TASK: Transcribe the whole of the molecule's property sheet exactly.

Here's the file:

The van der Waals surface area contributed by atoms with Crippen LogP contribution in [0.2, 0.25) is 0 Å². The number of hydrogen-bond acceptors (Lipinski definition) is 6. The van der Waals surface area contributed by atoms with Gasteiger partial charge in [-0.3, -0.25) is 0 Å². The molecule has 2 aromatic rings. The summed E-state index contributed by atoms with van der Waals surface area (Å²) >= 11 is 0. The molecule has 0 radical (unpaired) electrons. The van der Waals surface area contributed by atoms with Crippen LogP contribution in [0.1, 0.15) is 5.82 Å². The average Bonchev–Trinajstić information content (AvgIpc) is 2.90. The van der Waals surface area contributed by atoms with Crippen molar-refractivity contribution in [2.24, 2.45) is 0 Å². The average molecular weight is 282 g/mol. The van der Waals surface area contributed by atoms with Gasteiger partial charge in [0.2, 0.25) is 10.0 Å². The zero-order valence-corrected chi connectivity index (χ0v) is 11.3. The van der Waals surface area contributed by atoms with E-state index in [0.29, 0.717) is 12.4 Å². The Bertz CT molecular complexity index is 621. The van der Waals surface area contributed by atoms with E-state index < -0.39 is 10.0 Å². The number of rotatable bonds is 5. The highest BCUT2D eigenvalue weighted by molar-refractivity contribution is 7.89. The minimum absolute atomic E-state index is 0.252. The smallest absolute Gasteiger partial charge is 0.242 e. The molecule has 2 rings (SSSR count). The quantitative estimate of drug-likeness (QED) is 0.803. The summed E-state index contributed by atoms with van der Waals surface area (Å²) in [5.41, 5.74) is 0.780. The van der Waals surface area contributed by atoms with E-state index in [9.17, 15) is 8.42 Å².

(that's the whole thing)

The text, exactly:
The van der Waals surface area contributed by atoms with Crippen LogP contribution in [0.2, 0.25) is 0 Å². The number of hydrogen-bond acceptors (Lipinski definition) is 6. The van der Waals surface area contributed by atoms with Gasteiger partial charge in [-0.3, -0.25) is 0 Å². The molecule has 2 aromatic rings. The summed E-state index contributed by atoms with van der Waals surface area (Å²) >= 11 is 0. The molecule has 0 radical (unpaired) electrons. The van der Waals surface area contributed by atoms with Crippen LogP contribution in [0.1, 0.15) is 5.82 Å². The average Bonchev–Trinajstić information content (AvgIpc) is 2.90. The van der Waals surface area contributed by atoms with Crippen molar-refractivity contribution in [2.24, 2.45) is 0 Å². The average molecular weight is 282 g/mol. The van der Waals surface area contributed by atoms with Gasteiger partial charge in [0.2, 0.25) is 10.0 Å². The zero-order valence-corrected chi connectivity index (χ0v) is 11.3. The van der Waals surface area contributed by atoms with E-state index in [0.29, 0.717) is 12.4 Å². The Bertz CT molecular complexity index is 621. The van der Waals surface area contributed by atoms with E-state index < -0.39 is 10.0 Å². The number of rotatable bonds is 5. The highest BCUT2D eigenvalue weighted by molar-refractivity contribution is 7.89. The minimum absolute atomic E-state index is 0.252. The smallest absolute Gasteiger partial charge is 0.242 e. The molecule has 2 rings (SSSR count). The quantitative estimate of drug-likeness (QED) is 0.803. The summed E-state index contributed by atoms with van der Waals surface area (Å²) in [5.41, 5.74) is 0.780. The van der Waals surface area contributed by atoms with E-state index in [9.17, 15) is 8.42 Å².